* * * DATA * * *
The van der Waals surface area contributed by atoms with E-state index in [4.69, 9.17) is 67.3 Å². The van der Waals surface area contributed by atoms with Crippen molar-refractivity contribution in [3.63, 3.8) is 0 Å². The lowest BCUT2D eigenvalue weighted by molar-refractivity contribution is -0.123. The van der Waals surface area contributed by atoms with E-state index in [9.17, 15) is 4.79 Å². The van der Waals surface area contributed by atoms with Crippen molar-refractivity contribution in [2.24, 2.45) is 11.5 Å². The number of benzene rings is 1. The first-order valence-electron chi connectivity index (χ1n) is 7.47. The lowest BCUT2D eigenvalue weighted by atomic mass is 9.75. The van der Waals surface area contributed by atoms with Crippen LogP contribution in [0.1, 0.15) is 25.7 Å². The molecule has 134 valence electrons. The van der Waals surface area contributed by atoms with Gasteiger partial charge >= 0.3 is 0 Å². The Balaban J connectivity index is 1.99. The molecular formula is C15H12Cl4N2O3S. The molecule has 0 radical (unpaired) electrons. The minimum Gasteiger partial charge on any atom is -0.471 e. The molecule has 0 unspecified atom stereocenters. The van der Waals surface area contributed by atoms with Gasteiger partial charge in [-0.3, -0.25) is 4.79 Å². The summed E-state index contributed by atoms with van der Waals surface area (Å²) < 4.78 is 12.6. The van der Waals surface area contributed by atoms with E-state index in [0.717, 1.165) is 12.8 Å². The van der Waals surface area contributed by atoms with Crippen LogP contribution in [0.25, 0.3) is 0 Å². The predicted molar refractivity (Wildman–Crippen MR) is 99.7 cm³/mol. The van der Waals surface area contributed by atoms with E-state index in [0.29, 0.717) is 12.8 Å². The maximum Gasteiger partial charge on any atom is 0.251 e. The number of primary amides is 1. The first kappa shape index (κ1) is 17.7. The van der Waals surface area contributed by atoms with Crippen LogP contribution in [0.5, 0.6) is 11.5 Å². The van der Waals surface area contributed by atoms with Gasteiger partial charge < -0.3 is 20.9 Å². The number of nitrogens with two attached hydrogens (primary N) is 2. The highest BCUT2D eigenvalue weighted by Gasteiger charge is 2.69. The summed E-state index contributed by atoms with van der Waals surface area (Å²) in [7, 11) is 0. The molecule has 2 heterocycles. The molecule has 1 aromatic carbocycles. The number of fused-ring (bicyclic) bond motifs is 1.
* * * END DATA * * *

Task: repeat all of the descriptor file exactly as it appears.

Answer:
The van der Waals surface area contributed by atoms with E-state index in [4.69, 9.17) is 67.3 Å². The van der Waals surface area contributed by atoms with Crippen molar-refractivity contribution in [3.63, 3.8) is 0 Å². The lowest BCUT2D eigenvalue weighted by molar-refractivity contribution is -0.123. The van der Waals surface area contributed by atoms with E-state index in [9.17, 15) is 4.79 Å². The van der Waals surface area contributed by atoms with Crippen molar-refractivity contribution in [2.24, 2.45) is 11.5 Å². The number of benzene rings is 1. The first-order valence-electron chi connectivity index (χ1n) is 7.47. The lowest BCUT2D eigenvalue weighted by atomic mass is 9.75. The van der Waals surface area contributed by atoms with Crippen LogP contribution in [0.1, 0.15) is 25.7 Å². The molecule has 134 valence electrons. The van der Waals surface area contributed by atoms with Gasteiger partial charge >= 0.3 is 0 Å². The Balaban J connectivity index is 1.99. The molecular formula is C15H12Cl4N2O3S. The molecule has 0 radical (unpaired) electrons. The minimum Gasteiger partial charge on any atom is -0.471 e. The molecule has 0 unspecified atom stereocenters. The van der Waals surface area contributed by atoms with Gasteiger partial charge in [-0.3, -0.25) is 4.79 Å². The summed E-state index contributed by atoms with van der Waals surface area (Å²) < 4.78 is 12.6. The van der Waals surface area contributed by atoms with E-state index in [0.717, 1.165) is 12.8 Å². The van der Waals surface area contributed by atoms with Crippen LogP contribution in [0.25, 0.3) is 0 Å². The predicted molar refractivity (Wildman–Crippen MR) is 99.7 cm³/mol. The van der Waals surface area contributed by atoms with E-state index in [0.29, 0.717) is 12.8 Å². The maximum Gasteiger partial charge on any atom is 0.251 e. The number of primary amides is 1. The first kappa shape index (κ1) is 17.7. The van der Waals surface area contributed by atoms with Crippen LogP contribution in [0.5, 0.6) is 11.5 Å². The van der Waals surface area contributed by atoms with Gasteiger partial charge < -0.3 is 20.9 Å². The number of nitrogens with two attached hydrogens (primary N) is 2. The highest BCUT2D eigenvalue weighted by Gasteiger charge is 2.69. The summed E-state index contributed by atoms with van der Waals surface area (Å²) in [7, 11) is 0. The molecule has 2 heterocycles. The molecule has 1 aromatic carbocycles. The number of fused-ring (bicyclic) bond motifs is 1.